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How to abuse tokens and frustrate opponents in Magic’s Streets of New Capenna

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Turns out, you only need a single line of text on a Magic: The Gathering card to kick off some punishing shenanigans. Among the cards released in Magic’s newest set, Streets of New Capenna, a certain six-mana green artifact has deck-builders buzzing with its potential to take over games and promote table-flipping reactions. Allow me to introduce you to Bootlegger’s Stash.

Bootlegger’s Stash allows you to create a treasure token for each land you control when you tap that land.

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Image: Wizards of the Coast

Image: Wizards of the Coast

Before exploring some of the specific applications that Bootlegger’s Stash has, let’s clarify why this card’s ability is noteworthy in the first place. In short, by granting all your lands the ability to produce treasures, this card generates value in the form of a concept Magic players sometimes refer to as “material.”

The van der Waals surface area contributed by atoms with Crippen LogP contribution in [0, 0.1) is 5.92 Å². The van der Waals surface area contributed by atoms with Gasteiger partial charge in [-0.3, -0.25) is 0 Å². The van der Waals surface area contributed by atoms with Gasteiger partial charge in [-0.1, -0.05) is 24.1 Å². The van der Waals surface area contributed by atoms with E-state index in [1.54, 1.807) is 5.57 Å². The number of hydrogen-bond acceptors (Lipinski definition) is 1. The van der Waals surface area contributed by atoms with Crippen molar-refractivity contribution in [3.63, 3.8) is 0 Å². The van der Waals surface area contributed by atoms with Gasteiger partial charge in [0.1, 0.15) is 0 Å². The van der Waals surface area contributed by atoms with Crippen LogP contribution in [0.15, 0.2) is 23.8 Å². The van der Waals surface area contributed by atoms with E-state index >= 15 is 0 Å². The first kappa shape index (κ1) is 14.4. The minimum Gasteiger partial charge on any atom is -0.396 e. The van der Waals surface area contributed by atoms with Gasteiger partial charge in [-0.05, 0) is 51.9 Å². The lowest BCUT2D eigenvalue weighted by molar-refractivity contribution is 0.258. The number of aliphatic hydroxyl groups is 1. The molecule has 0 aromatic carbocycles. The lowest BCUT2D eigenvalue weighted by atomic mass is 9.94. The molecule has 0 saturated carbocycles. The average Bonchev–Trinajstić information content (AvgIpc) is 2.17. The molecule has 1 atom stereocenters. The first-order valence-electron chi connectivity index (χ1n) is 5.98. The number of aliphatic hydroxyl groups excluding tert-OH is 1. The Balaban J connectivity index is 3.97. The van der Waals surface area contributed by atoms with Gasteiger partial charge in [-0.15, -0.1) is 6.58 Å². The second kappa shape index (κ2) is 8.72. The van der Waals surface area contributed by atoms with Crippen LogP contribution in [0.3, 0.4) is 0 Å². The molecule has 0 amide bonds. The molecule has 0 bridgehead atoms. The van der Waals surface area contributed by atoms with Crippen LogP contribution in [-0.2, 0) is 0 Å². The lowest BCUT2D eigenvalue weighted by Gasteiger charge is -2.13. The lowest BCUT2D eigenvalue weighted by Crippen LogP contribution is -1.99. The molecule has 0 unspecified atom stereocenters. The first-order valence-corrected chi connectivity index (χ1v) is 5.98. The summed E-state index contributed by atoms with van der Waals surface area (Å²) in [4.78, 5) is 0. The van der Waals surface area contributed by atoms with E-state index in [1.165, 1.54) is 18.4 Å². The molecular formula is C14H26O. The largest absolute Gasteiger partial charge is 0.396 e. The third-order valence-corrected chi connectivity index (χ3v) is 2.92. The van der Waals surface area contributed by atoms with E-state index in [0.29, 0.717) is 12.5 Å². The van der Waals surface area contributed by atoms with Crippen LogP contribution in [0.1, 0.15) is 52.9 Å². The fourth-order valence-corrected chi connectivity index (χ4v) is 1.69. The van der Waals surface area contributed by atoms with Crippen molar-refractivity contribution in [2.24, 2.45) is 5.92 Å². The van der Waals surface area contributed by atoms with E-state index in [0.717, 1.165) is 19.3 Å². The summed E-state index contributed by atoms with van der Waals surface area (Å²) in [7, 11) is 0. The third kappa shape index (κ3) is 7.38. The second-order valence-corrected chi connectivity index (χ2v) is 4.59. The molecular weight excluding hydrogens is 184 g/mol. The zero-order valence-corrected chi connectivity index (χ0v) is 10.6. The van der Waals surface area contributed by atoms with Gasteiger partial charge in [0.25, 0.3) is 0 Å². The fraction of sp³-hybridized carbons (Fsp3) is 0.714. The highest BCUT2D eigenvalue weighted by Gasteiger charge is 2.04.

Consider your everyday Magic cards: lands and spells. For the most part, when you have lands or creatures, playing one card from your hand only puts one object or “permanent” on the battlefield. But common exceptions to this principle are cards that make tokens. Classic examples such as Thraben Inspector (which makes a clue) or Hordeling Outburst (which makes three goblins) will represent one card in hand but produce multiple permanents on the battlefield, here in the form of tokens. When Magic players refer to “material,” it’s usually this ability to create multiple permanents off one card.

A grim-faced card inspects the lichen. When they enter the battlefield, players can investigate.

Image: Wizards of the Coast

Hordeling outburst creates three 1/1 red Goblin creature tokens using red mana to cast it as a sorcery.

Image: Wizards of the Coast

Generally, token makers are no big deal. Practically every set has them, and the majority see relatively little play because the in-game value these cards produce isn’t powerful enough for competitive constructed formats such as Standard or Modern. But every once in a while, a unique new token maker breaks through because it’s easy to cast, annoying to deal with, and the tokens themselves are good enough to want multiples.

Older players might recall when Bitterblossom or Gideon, Ally of Zendikar were format-defining cards for their unique abilities to produce a steady stream of pesky creature tokens on otherwise hard-to-answer permanents. Even today in the Modern format, Ragavan, Nimble Pilferer is one of the most-played creatures thanks in part to its ability to generate ongoing treasure tokens on a cheap, aggressive body.

Gideon, Ally of Zendikar, is a planeswalker that brings human soldiers onto the battlefield and buffs them.

Image: Wizards of the Coast

Image: Wizards of the Coast

Image: Wizards of the Coast